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IV. Go, wiser thou! and in thy scale of sense
Weigh thy opinion against Providence ;
Call imperfection what thoni fancy'st such,
Say, here he gives too little, there too much;
Destroy all creatures for thy sport or gust;
Yet cry, if man's unhappy, God's unjust ;
If man alone engross not Heaven's high care,
Alone made perfect here, immortal there;

19 Snatch from his hand the balance and the rod, Re-judge his justice, be the god of God!

In pride, in reas’ning pride, our error lies ;
All quit their sphere, and rush into the skies.
Pride still is aiming at the blest abodes,
Men would be angels, angels would be gods.
Aspiring to be gods, if angels fell,
Aspiring to be angels, men rebel ;
And who but wishes to invert the laws
Of order, sins against th’Eternal Cause.

V. Ask for what end the heavenly bodies shine,
Earth for whose use ? Pride answers, “ Tis for mine :
5 For me kind Nature wakes her genial power,
“ Suckles each herb, and spreads out every flower ;
“ Annual for me, the grape, the rose renew

135 “ The juice nectareous, and the balmy dew; “For me, the mine a thousand treasures brings ; “For me, health gushes from a thousand springs;

Seas roll to waft me, suns to light me rise ; “My footstool earth, my canopy the skies."

But errs not nature from this gracious end,
From burning suns when livid deaths descend,
When earthquakes swallow, or when tempests sweep



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of sense rowns to one grave, whole nations to the deep? - No ('tis reply'd) the first Almighty Cause

145 1,

* Acts not by partial, but by general laws; Ech; Th’ exceptions few; some change since all began : t;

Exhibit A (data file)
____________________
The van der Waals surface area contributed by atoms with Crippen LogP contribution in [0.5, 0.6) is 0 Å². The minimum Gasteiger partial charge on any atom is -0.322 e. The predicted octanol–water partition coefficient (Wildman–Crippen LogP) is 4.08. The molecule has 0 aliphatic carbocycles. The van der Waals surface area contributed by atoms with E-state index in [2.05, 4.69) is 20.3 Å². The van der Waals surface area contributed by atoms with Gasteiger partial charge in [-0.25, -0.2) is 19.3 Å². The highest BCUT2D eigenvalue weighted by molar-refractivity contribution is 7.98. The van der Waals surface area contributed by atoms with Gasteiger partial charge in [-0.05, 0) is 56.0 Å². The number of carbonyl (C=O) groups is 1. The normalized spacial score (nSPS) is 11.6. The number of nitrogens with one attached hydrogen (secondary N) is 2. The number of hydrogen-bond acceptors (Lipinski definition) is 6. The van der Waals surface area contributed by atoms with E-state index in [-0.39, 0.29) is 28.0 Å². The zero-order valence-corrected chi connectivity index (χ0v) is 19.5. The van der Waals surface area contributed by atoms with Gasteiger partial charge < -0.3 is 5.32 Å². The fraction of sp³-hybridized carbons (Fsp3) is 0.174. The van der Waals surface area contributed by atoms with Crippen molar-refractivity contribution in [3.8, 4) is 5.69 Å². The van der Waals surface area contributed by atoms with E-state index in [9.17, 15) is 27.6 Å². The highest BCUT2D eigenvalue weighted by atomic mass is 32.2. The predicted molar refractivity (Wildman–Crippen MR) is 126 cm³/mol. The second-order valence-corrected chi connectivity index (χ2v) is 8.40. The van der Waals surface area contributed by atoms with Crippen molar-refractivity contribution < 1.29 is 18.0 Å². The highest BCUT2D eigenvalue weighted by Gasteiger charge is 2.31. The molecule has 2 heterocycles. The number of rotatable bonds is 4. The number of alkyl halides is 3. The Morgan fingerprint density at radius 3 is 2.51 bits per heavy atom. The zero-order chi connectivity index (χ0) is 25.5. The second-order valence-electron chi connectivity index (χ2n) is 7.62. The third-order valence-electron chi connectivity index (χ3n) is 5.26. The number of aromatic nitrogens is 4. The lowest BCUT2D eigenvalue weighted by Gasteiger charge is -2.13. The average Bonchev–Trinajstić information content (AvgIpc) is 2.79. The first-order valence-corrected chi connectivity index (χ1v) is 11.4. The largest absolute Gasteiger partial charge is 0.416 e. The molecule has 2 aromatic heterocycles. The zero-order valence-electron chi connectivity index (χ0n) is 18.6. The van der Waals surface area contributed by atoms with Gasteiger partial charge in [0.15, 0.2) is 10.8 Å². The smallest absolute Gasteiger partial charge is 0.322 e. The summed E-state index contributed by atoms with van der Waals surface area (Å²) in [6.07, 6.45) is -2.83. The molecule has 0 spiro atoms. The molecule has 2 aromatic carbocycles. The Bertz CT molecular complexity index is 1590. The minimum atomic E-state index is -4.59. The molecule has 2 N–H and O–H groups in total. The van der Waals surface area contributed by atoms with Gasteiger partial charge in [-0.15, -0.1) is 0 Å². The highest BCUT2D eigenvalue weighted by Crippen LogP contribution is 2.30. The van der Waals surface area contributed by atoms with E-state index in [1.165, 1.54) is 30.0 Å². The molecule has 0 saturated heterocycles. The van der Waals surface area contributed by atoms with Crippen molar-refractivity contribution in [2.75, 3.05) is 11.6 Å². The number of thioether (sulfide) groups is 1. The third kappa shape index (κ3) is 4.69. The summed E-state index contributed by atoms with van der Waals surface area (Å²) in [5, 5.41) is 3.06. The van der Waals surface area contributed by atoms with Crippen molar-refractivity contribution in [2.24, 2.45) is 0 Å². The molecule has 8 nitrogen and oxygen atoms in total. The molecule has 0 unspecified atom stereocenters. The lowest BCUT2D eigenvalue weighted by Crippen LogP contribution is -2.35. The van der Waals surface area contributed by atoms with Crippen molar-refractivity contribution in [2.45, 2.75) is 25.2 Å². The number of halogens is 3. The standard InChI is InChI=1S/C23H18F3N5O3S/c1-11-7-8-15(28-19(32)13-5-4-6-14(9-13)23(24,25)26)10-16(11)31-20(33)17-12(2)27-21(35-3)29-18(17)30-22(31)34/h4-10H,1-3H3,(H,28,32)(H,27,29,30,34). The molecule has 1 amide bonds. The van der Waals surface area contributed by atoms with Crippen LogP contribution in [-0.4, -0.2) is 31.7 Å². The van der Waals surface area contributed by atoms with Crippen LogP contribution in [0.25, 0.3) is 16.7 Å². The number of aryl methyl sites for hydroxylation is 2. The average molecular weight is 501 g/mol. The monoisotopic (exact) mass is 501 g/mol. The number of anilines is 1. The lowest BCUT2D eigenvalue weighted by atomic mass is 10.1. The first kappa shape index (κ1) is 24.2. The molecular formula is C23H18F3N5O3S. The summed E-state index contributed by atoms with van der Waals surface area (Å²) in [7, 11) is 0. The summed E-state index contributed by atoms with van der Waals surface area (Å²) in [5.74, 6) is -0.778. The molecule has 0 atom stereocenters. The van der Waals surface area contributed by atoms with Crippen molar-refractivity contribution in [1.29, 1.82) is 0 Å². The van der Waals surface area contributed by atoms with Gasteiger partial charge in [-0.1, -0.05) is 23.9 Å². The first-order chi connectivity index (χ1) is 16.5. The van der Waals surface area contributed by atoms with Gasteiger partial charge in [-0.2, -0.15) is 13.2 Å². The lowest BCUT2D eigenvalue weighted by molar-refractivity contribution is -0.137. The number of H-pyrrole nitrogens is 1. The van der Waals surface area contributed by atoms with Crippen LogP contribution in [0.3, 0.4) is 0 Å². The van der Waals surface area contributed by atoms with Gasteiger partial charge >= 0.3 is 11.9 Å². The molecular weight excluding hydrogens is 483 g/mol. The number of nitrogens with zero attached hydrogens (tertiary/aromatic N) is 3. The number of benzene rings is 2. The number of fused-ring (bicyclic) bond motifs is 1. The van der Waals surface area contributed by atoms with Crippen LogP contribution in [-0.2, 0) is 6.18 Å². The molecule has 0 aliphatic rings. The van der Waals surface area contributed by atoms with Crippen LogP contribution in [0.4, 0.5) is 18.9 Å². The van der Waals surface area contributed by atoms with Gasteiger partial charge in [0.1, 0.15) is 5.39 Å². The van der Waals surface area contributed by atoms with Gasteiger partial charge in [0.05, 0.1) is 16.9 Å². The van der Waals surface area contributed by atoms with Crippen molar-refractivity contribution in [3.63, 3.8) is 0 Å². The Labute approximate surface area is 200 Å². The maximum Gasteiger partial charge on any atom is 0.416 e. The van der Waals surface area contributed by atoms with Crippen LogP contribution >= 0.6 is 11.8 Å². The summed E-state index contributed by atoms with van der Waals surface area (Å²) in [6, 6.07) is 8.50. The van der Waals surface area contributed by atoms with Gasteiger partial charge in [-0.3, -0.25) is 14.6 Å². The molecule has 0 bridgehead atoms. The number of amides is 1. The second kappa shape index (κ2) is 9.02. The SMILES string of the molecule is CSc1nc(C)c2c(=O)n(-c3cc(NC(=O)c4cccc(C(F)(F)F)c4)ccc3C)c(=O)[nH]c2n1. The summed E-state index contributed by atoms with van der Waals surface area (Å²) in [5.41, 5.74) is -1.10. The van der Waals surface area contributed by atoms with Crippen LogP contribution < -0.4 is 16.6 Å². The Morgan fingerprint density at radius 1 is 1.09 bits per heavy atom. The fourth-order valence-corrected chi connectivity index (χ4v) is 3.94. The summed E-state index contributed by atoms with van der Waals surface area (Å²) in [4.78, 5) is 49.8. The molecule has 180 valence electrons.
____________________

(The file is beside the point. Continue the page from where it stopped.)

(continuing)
* And what created perfect?” Why then man?

If the great end be human happiness, are, Then nature deviates : and can man do less ?


As much that end a constant course requires rod, Of showers and sunshine, as of man's desires ;

As much eternal springs and cloudless skies,

As men for ever temp?rate, calm, and wise.
kies. If plagues or earthquakes break not Heaven's design,
Why then a Borgia or a Catiline ?

Who knows but he, whose hand the lightning forms,
Who heaves old ocean, and who wings the storms,
Pours fierce ambition in a Cesar's mind,
Or turns young Ammon loose to scourge

mankind ? 160 * From pride, from pride, our very reas’ning springs ; dies shine, Account for moral, as for nat’ral things : ris for mine: Why charge we Heav'n in those, in these acquit?

In both, to reason right, is to submit.
Better for us, perhaps it might appear,

165 Were there all harmony, all virtue here ;

That never air or ocean felt the wind; brings;

That never passion discompos'd the mind;
But all subsists by elemental strife;
And passions are the elements of life.

170 se;

| The gen’ral order, since the whole began, s."

Is kept in nature, and is kept in man.

VI. What would this man? now upward will he soar, icend,

And little less than angel, would be more ;


y lower;